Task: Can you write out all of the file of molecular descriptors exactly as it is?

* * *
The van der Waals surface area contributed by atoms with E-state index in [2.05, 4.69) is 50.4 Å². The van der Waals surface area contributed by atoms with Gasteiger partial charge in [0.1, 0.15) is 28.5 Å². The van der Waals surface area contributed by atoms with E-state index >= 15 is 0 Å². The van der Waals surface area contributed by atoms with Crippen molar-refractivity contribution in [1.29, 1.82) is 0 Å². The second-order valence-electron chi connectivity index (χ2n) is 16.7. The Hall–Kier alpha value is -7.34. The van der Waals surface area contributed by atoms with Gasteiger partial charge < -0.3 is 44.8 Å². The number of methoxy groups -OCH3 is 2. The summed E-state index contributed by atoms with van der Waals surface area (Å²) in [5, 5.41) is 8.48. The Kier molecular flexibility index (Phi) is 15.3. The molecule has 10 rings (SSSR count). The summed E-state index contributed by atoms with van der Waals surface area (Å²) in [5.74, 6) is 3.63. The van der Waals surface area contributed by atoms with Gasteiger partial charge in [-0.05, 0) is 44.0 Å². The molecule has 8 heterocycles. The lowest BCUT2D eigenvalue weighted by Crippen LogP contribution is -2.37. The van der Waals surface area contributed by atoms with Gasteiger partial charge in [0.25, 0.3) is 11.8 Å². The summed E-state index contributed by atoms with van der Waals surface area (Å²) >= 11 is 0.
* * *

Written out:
The van der Waals surface area contributed by atoms with E-state index in [2.05, 4.69) is 50.4 Å². The van der Waals surface area contributed by atoms with Gasteiger partial charge in [0.1, 0.15) is 28.5 Å². The van der Waals surface area contributed by atoms with E-state index >= 15 is 0 Å². The van der Waals surface area contributed by atoms with Crippen molar-refractivity contribution in [1.29, 1.82) is 0 Å². The second-order valence-electron chi connectivity index (χ2n) is 16.7. The Hall–Kier alpha value is -7.34. The van der Waals surface area contributed by atoms with Gasteiger partial charge < -0.3 is 44.8 Å². The number of methoxy groups -OCH3 is 2. The summed E-state index contributed by atoms with van der Waals surface area (Å²) in [5, 5.41) is 8.48. The Kier molecular flexibility index (Phi) is 15.3. The molecule has 10 rings (SSSR count). The summed E-state index contributed by atoms with van der Waals surface area (Å²) in [5.74, 6) is 3.63. The van der Waals surface area contributed by atoms with Gasteiger partial charge in [-0.05, 0) is 44.0 Å². The molecule has 8 heterocycles. The lowest BCUT2D eigenvalue weighted by Crippen LogP contribution is -2.37. The van der Waals surface area contributed by atoms with Gasteiger partial charge in [0.25, 0.3) is 11.8 Å². The summed E-state index contributed by atoms with van der Waals surface area (Å²) >= 11 is 0.